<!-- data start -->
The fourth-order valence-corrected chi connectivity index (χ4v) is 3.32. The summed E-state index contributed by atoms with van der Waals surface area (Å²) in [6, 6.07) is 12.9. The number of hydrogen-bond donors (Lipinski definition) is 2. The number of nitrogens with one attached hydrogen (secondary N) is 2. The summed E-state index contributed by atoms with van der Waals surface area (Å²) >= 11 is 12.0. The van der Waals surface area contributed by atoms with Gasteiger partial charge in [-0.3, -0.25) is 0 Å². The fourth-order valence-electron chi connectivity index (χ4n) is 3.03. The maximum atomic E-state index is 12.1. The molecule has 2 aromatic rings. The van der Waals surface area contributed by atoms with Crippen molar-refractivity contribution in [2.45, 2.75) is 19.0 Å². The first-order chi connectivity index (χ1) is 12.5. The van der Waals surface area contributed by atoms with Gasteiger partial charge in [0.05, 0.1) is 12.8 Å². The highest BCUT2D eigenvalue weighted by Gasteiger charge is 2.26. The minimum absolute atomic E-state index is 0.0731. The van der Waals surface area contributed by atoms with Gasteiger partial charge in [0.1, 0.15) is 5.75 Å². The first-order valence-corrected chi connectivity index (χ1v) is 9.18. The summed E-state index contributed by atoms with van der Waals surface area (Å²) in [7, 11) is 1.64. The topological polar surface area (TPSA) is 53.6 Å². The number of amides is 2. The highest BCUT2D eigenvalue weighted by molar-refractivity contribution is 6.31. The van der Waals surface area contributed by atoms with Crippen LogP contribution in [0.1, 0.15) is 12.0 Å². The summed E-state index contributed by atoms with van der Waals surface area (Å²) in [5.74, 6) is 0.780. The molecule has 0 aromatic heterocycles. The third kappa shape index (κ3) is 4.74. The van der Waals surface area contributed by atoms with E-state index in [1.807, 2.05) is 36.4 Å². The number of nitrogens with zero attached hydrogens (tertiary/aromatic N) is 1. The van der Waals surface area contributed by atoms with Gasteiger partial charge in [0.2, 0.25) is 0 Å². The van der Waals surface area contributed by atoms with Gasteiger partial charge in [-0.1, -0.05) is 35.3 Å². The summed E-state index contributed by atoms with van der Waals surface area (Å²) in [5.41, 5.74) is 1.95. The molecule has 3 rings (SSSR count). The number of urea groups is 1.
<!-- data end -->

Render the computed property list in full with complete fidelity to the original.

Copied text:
The fourth-order valence-corrected chi connectivity index (χ4v) is 3.32. The summed E-state index contributed by atoms with van der Waals surface area (Å²) in [6, 6.07) is 12.9. The number of hydrogen-bond donors (Lipinski definition) is 2. The number of nitrogens with one attached hydrogen (secondary N) is 2. The summed E-state index contributed by atoms with van der Waals surface area (Å²) >= 11 is 12.0. The van der Waals surface area contributed by atoms with Gasteiger partial charge in [-0.3, -0.25) is 0 Å². The fourth-order valence-electron chi connectivity index (χ4n) is 3.03. The maximum atomic E-state index is 12.1. The molecule has 2 aromatic rings. The van der Waals surface area contributed by atoms with Crippen molar-refractivity contribution in [2.45, 2.75) is 19.0 Å². The first-order chi connectivity index (χ1) is 12.5. The van der Waals surface area contributed by atoms with Gasteiger partial charge in [0.05, 0.1) is 12.8 Å². The highest BCUT2D eigenvalue weighted by Gasteiger charge is 2.26. The minimum absolute atomic E-state index is 0.0731. The van der Waals surface area contributed by atoms with Gasteiger partial charge in [0.1, 0.15) is 5.75 Å². The first-order valence-corrected chi connectivity index (χ1v) is 9.18. The summed E-state index contributed by atoms with van der Waals surface area (Å²) in [7, 11) is 1.64. The topological polar surface area (TPSA) is 53.6 Å². The number of amides is 2. The highest BCUT2D eigenvalue weighted by molar-refractivity contribution is 6.31. The van der Waals surface area contributed by atoms with Crippen LogP contribution in [0.1, 0.15) is 12.0 Å². The summed E-state index contributed by atoms with van der Waals surface area (Å²) in [5.74, 6) is 0.780. The molecule has 0 aromatic heterocycles. The third kappa shape index (κ3) is 4.74. The van der Waals surface area contributed by atoms with E-state index in [1.807, 2.05) is 36.4 Å². The number of nitrogens with zero attached hydrogens (tertiary/aromatic N) is 1. The van der Waals surface area contributed by atoms with Gasteiger partial charge in [0.2, 0.25) is 0 Å². The van der Waals surface area contributed by atoms with Gasteiger partial charge in [-0.1, -0.05) is 35.3 Å². The summed E-state index contributed by atoms with van der Waals surface area (Å²) in [5.41, 5.74) is 1.95. The molecule has 3 rings (SSSR count). The number of urea groups is 1.